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NCCARF Newsletter - June 2017
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June
Newsletter

In this issue:

Director's message


Professor Jean Palutikof, NCCARF Director


Concluding NCCARF Phase 2

This is the final newsletter for NCCARF Phase 2, which has taken us from October 2014 until now. Notable achievements include (in no particular order) I could go on. If you want to learn about all that NCCARF has achieved in its second phase, see the infographic below or please go to www.nccarf.edu.au.

We have learned a lot since 2014 about the importance of working closely with the community to achieve our goals. We understand that stakeholders must be involved from the inception of a project right through to its very final moment. We know much more about how to make sure that this engagement is meaningful and productive. And we are still learning!
 
I am proud to have led NCCARF through Phase 2, and of our achievements. I’d like to take this chance to thank everyone who has contributed to our success. There are too many to name, but of course especial thanks must go to NCCARF staff, who have worked enthusiastically and cheerfully towards the successful outcome of NCCARF Phase 2, and without whom none of this could have happened.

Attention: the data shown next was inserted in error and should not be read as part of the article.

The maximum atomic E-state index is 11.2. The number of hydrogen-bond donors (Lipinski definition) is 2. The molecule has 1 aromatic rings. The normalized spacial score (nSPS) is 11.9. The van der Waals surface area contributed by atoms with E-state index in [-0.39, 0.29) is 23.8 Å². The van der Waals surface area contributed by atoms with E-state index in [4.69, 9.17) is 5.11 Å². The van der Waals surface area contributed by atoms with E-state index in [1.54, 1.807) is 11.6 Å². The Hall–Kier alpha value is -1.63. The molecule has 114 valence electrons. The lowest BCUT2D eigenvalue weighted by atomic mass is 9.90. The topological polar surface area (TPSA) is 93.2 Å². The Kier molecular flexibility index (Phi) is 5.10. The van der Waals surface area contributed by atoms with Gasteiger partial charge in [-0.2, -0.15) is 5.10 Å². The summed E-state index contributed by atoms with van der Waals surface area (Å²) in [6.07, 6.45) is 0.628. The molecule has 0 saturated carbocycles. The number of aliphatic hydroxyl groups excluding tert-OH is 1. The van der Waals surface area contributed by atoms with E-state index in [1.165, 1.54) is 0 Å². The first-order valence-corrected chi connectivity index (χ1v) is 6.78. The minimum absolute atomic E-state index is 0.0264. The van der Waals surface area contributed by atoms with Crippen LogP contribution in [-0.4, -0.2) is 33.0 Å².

Jean

NCCARF going forward 

In the May 2017 budget, the Commonwealth announced that NCCARF will receive $300 000 to support it to join with the Department of the Environment and Energy and CSIRO to form an Adaptation Partnership that will support people making decisions about the risks of a changing climate. The partnership will build on the success of CoastAdapt, with its strong end-user focus and user friendly and accessible information. The partnership will work to ensure the sustainability of CoastAdapt, and seek opportunities to partner with government, organisations and businesses to develop additional tools and resources to support adaptation in Australia and overseas.

Discussions continue about the format of the partnership, and how we can support users and continue to work with our stakeholders.  We would love to hear from you about ideas and opportunities. Please contact Jean Palutikof to discuss this further.
 

CoastAdapt Update


The final version of CoastAdapt was launched on 17 May 2017 in Melbourne. Although CoastAdapt has been finalised, we will continue to update it with new case studies and information over time, and will make other changes when appropriate.

Since April, we have presented a number of training courses on CoastAdapt at various locations around Australia, and through a shorter webinar. Training included four aspects:
  • an overview of CoastAdapt
  • preparing a risk assessment
  • incorporating communication and engagement
  • using C-CADS to support adaptation planning.